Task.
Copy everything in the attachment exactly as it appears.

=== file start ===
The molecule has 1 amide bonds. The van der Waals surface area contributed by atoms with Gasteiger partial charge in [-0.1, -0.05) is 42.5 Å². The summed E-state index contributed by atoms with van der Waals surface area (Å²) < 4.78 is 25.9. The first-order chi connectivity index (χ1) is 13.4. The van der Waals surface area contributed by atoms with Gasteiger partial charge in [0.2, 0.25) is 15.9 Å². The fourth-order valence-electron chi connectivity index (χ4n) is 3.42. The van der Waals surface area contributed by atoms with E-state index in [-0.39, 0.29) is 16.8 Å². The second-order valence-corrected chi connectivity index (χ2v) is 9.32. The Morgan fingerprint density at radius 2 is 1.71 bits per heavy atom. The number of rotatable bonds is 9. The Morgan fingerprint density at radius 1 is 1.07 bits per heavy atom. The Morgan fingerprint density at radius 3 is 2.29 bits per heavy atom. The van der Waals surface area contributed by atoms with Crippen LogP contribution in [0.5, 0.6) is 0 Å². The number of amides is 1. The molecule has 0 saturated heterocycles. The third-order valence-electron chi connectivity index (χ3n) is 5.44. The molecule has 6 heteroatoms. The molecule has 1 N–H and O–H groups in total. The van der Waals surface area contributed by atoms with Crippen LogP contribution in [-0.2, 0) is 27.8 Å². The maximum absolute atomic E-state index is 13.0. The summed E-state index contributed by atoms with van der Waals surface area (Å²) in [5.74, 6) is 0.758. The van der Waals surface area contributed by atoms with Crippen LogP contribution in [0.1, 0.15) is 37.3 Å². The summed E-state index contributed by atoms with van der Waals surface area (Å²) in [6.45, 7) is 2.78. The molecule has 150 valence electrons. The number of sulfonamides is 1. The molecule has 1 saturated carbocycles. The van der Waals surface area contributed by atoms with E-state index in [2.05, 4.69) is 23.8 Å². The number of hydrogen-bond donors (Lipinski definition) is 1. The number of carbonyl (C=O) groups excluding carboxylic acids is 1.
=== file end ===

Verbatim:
The molecule has 1 amide bonds. The van der Waals surface area contributed by atoms with Gasteiger partial charge in [-0.1, -0.05) is 42.5 Å². The summed E-state index contributed by atoms with van der Waals surface area (Å²) < 4.78 is 25.9. The first-order chi connectivity index (χ1) is 13.4. The van der Waals surface area contributed by atoms with Gasteiger partial charge in [0.2, 0.25) is 15.9 Å². The fourth-order valence-electron chi connectivity index (χ4n) is 3.42. The van der Waals surface area contributed by atoms with E-state index in [-0.39, 0.29) is 16.8 Å². The second-order valence-corrected chi connectivity index (χ2v) is 9.32. The Morgan fingerprint density at radius 2 is 1.71 bits per heavy atom. The number of rotatable bonds is 9. The Morgan fingerprint density at radius 1 is 1.07 bits per heavy atom. The Morgan fingerprint density at radius 3 is 2.29 bits per heavy atom. The van der Waals surface area contributed by atoms with Crippen LogP contribution in [0.5, 0.6) is 0 Å². The number of amides is 1. The molecule has 0 saturated heterocycles. The third-order valence-electron chi connectivity index (χ3n) is 5.44. The molecule has 6 heteroatoms. The molecule has 1 N–H and O–H groups in total. The van der Waals surface area contributed by atoms with Crippen LogP contribution in [-0.2, 0) is 27.8 Å². The maximum absolute atomic E-state index is 13.0. The summed E-state index contributed by atoms with van der Waals surface area (Å²) in [5.74, 6) is 0.758. The van der Waals surface area contributed by atoms with Crippen LogP contribution in [0.1, 0.15) is 37.3 Å². The summed E-state index contributed by atoms with van der Waals surface area (Å²) in [6.45, 7) is 2.78. The molecule has 150 valence electrons. The number of sulfonamides is 1. The molecule has 1 saturated carbocycles. The van der Waals surface area contributed by atoms with E-state index in [2.05, 4.69) is 23.8 Å². The number of hydrogen-bond donors (Lipinski definition) is 1. The number of carbonyl (C=O) groups excluding carboxylic acids is 1.